Write a method `printSquares`

that uses recursive backtracking to find all ways to express an integer as a sum of squares of unique positive integers. For example, the call of `printSquares(200);`

should produce the following output:

1^2 + 2^2 + 3^2 + 4^2 + 5^2 + 8^2 + 9^2
1^2 + 2^2 + 3^2 + 4^2 + 7^2 + 11^2
1^2 + 2^2 + 5^2 + 7^2 + 11^2
1^2 + 3^2 + 4^2 + 5^2 + 6^2 + 7^2 + 8^2
1^2 + 3^2 + 4^2 + 5^2 + 7^2 + 10^2
2^2 + 4^2 + 6^2 + 12^2
2^2 + 14^2
3^2 + 5^2 + 6^2 + 7^2 + 9^2
6^2 + 8^2 + 10^2

Some numbers (such as 128 or 0) cannot be represented as a sum of squares, in which case your method should produce no output. Keep in mind that the sum has to be formed with unique integers. Otherwise you could always find a solution by adding `1^2`

together until you got to whatever number you are working with.

As with any backtracking problem, this one amounts to a set of choices, one for each integer whose square might or might not be part of your sum. In many of our backtracking problems we store the choices in some kind of collection. In this problem you can instead generate the choices by doing a for loop over an appropriate range of numbers. Note that the maximum possible integer that can be part of a sum of squares for an integer *n* is the square root of *n*.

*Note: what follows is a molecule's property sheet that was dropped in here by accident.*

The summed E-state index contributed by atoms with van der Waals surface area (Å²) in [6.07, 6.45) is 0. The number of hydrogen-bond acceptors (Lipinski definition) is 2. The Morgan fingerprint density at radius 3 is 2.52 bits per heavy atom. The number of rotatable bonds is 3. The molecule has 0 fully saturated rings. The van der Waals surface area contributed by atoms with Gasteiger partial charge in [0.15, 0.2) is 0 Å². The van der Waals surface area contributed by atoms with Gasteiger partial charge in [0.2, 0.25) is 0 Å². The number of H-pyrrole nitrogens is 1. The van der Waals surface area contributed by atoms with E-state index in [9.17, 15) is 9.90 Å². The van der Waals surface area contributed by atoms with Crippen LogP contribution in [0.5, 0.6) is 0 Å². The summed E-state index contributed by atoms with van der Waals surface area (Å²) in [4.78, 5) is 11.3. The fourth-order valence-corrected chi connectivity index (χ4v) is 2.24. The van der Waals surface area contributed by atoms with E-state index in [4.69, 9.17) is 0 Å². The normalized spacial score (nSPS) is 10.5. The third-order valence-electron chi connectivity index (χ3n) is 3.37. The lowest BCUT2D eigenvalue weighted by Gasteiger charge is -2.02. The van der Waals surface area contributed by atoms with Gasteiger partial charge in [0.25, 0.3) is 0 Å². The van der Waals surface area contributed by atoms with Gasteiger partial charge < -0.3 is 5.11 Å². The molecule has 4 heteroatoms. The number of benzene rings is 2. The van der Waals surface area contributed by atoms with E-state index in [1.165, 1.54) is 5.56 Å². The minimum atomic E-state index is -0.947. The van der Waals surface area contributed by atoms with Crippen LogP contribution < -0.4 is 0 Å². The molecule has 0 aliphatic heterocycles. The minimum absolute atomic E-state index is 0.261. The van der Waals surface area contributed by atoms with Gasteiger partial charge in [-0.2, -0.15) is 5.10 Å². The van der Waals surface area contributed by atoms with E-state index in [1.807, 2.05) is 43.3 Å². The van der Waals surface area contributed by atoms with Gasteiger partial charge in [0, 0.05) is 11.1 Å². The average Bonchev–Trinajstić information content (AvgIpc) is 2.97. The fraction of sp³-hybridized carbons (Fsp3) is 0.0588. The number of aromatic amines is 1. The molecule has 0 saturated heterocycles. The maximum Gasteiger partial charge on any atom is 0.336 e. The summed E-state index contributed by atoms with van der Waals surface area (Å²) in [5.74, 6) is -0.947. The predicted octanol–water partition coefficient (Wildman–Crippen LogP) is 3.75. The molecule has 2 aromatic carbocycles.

Like with other backtracking problems, you still need to keep track of which choices you have made at any given moment. In this case, the choices you have made consist of some group of integers whose squares may be part of a sum that will add up to *n*. Represent these chosen integers as an appropriate collection where you add the integer *i* to the collection to consider it as part of an answer. If you ever create such a collection whose values squared add up to *n*, you have found a sum that should be printed.

To help you solve this problem, assume there already exists a method printHelper that accepts any Java collection of integers (such as a list, set, stack, queue, etc.) and prints the collection's elements in order. For example, if a set `s`

stores the elements `[1, 4, 8, 11]`

, the call of `printHelper(s);`

would produce the following output:

1^2 + 4^2 + 8^2 + 11^2